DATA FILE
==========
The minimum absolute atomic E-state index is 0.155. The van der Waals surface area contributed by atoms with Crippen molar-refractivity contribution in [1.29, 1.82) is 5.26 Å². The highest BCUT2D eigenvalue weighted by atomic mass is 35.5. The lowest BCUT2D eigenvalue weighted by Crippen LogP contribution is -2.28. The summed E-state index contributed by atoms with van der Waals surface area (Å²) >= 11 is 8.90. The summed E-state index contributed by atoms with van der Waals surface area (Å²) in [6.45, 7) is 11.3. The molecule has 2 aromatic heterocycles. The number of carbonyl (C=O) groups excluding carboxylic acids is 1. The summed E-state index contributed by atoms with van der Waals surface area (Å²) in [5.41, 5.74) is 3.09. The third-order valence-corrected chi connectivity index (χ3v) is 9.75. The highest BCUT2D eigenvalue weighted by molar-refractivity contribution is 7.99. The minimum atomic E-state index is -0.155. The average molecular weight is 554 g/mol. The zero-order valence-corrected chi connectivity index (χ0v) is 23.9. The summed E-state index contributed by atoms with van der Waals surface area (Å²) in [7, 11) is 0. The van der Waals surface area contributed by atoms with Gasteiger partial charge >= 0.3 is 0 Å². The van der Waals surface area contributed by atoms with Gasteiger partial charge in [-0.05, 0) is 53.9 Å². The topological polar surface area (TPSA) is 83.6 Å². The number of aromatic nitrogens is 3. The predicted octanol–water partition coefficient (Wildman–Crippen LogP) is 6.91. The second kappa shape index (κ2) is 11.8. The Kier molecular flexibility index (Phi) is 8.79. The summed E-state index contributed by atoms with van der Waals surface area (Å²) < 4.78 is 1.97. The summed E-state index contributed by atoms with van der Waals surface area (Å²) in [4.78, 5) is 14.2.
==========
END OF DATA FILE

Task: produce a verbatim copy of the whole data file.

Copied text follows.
The minimum absolute atomic E-state index is 0.155. The van der Waals surface area contributed by atoms with Crippen molar-refractivity contribution in [1.29, 1.82) is 5.26 Å². The highest BCUT2D eigenvalue weighted by atomic mass is 35.5. The lowest BCUT2D eigenvalue weighted by Crippen LogP contribution is -2.28. The summed E-state index contributed by atoms with van der Waals surface area (Å²) >= 11 is 8.90. The summed E-state index contributed by atoms with van der Waals surface area (Å²) in [6.45, 7) is 11.3. The molecule has 2 aromatic heterocycles. The number of carbonyl (C=O) groups excluding carboxylic acids is 1. The summed E-state index contributed by atoms with van der Waals surface area (Å²) in [5.41, 5.74) is 3.09. The third-order valence-corrected chi connectivity index (χ3v) is 9.75. The highest BCUT2D eigenvalue weighted by molar-refractivity contribution is 7.99. The minimum atomic E-state index is -0.155. The average molecular weight is 554 g/mol. The zero-order valence-corrected chi connectivity index (χ0v) is 23.9. The summed E-state index contributed by atoms with van der Waals surface area (Å²) in [7, 11) is 0. The van der Waals surface area contributed by atoms with Gasteiger partial charge >= 0.3 is 0 Å². The van der Waals surface area contributed by atoms with Gasteiger partial charge in [-0.05, 0) is 53.9 Å². The topological polar surface area (TPSA) is 83.6 Å². The number of aromatic nitrogens is 3. The predicted octanol–water partition coefficient (Wildman–Crippen LogP) is 6.91. The second kappa shape index (κ2) is 11.8. The Kier molecular flexibility index (Phi) is 8.79. The summed E-state index contributed by atoms with van der Waals surface area (Å²) < 4.78 is 1.97. The summed E-state index contributed by atoms with van der Waals surface area (Å²) in [4.78, 5) is 14.2.